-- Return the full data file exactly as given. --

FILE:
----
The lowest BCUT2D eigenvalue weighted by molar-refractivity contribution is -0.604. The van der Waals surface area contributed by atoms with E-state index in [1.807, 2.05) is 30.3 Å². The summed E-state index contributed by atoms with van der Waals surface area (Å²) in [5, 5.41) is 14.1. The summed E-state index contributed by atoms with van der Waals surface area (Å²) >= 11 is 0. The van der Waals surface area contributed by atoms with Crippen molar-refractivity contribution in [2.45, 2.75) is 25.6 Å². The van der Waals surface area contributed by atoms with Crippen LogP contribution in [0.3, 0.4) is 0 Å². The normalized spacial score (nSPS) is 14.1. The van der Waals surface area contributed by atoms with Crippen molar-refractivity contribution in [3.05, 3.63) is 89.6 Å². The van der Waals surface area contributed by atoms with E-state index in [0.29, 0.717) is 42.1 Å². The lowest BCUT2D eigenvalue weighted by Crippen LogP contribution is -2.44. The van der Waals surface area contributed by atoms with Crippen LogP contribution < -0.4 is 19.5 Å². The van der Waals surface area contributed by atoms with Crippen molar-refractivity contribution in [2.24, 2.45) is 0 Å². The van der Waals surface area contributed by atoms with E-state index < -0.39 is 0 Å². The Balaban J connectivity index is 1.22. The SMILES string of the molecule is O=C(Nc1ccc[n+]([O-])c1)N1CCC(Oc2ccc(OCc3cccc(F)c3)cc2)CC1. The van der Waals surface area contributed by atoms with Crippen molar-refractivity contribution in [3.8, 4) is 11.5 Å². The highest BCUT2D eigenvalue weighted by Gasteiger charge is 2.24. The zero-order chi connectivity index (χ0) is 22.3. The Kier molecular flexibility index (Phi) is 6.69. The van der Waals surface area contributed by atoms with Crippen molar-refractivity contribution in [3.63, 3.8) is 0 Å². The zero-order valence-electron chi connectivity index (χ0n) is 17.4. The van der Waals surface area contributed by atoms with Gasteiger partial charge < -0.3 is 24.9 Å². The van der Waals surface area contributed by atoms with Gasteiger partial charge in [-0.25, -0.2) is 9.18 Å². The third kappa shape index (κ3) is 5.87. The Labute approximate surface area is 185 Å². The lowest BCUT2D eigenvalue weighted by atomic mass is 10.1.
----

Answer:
The lowest BCUT2D eigenvalue weighted by molar-refractivity contribution is -0.604. The van der Waals surface area contributed by atoms with E-state index in [1.807, 2.05) is 30.3 Å². The summed E-state index contributed by atoms with van der Waals surface area (Å²) in [5, 5.41) is 14.1. The summed E-state index contributed by atoms with van der Waals surface area (Å²) >= 11 is 0. The van der Waals surface area contributed by atoms with Crippen molar-refractivity contribution in [2.45, 2.75) is 25.6 Å². The van der Waals surface area contributed by atoms with Crippen LogP contribution in [0.3, 0.4) is 0 Å². The normalized spacial score (nSPS) is 14.1. The van der Waals surface area contributed by atoms with Crippen molar-refractivity contribution in [3.05, 3.63) is 89.6 Å². The van der Waals surface area contributed by atoms with E-state index in [0.29, 0.717) is 42.1 Å². The lowest BCUT2D eigenvalue weighted by Crippen LogP contribution is -2.44. The van der Waals surface area contributed by atoms with Crippen LogP contribution < -0.4 is 19.5 Å². The van der Waals surface area contributed by atoms with Crippen molar-refractivity contribution in [2.24, 2.45) is 0 Å². The van der Waals surface area contributed by atoms with E-state index < -0.39 is 0 Å². The Balaban J connectivity index is 1.22. The SMILES string of the molecule is O=C(Nc1ccc[n+]([O-])c1)N1CCC(Oc2ccc(OCc3cccc(F)c3)cc2)CC1. The van der Waals surface area contributed by atoms with Crippen molar-refractivity contribution in [3.8, 4) is 11.5 Å². The highest BCUT2D eigenvalue weighted by Gasteiger charge is 2.24. The zero-order chi connectivity index (χ0) is 22.3. The Kier molecular flexibility index (Phi) is 6.69. The van der Waals surface area contributed by atoms with Crippen molar-refractivity contribution in [3.63, 3.8) is 0 Å². The zero-order valence-electron chi connectivity index (χ0n) is 17.4. The van der Waals surface area contributed by atoms with Gasteiger partial charge < -0.3 is 24.9 Å². The van der Waals surface area contributed by atoms with Gasteiger partial charge in [-0.25, -0.2) is 9.18 Å². The third kappa shape index (κ3) is 5.87. The Labute approximate surface area is 185 Å². The lowest BCUT2D eigenvalue weighted by atomic mass is 10.1.